Matt: No worries, once you’ve got everything down the team here at Careers New Zealand have got an awesome online tool to make it all look great for you.

It pays to get someone to look over your CV before you send it out as well – a parent or teacher can be helpful.

Student: Oh hi Mr Johnson!

Mr Johnson: Hey.

Student: Can you please look over this for me?

Mr Johnson: Sure. Looks good.

Student: Awesome.

Matt: You got your CV and your cover letter with you? ‘Cos your cover letter is your chance to tell the employer why you think you’re the best person for a particular job. And also why you’re interested in the role you’re applying for. It encourages the employer to read over your CV.

Student: Yup, got it right here.

Matt: Awesome!


What not to put in your CV

Don't put:

  • a photo or images
  • coloured or fancy fonts or design
  • your date of birth or age
  • your marital status, religion or bank account details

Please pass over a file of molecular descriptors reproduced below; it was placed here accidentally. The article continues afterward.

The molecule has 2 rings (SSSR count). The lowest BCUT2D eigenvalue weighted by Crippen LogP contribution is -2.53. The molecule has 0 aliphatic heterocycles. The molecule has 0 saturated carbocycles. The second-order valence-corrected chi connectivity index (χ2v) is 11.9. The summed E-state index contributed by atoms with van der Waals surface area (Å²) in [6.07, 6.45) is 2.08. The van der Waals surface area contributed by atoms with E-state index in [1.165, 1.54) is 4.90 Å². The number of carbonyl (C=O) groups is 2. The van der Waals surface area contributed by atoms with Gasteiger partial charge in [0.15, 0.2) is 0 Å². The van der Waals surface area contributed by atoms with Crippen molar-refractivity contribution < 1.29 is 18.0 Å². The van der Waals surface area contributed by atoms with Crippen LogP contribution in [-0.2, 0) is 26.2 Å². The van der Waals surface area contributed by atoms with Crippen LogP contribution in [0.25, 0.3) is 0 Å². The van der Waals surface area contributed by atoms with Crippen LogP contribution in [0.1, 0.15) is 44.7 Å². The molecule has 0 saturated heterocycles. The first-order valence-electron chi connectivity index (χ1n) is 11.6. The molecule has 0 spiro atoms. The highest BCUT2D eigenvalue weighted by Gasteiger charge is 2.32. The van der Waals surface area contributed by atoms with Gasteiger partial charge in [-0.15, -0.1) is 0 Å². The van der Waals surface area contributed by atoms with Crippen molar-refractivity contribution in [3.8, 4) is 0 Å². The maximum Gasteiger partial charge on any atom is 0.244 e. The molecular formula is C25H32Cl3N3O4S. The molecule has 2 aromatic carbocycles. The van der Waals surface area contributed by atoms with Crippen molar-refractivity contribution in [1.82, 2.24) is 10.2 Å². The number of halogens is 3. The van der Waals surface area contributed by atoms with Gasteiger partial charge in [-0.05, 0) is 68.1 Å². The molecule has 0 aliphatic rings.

• too much text and bad spelling
  • a funny or rude email address
  • work experience or interests that are not relevant to the job
  • lies about your experience and skills.

Name and contact details

Include:

  • first and last name (this should be in large and bold text)
  • postal address, including area code
  • phone number 
  • email address.

Optional:

  • job hunting profile link, such as LinkedIn or Behance
  • your professional website or Youtube channel link.

Make sure that:

  • your email address is work-appropriate, for example, kowhaijoneswork@email.com
  • your phone voicemail message only gives your name and a request to leave a message.

Objective and personal statement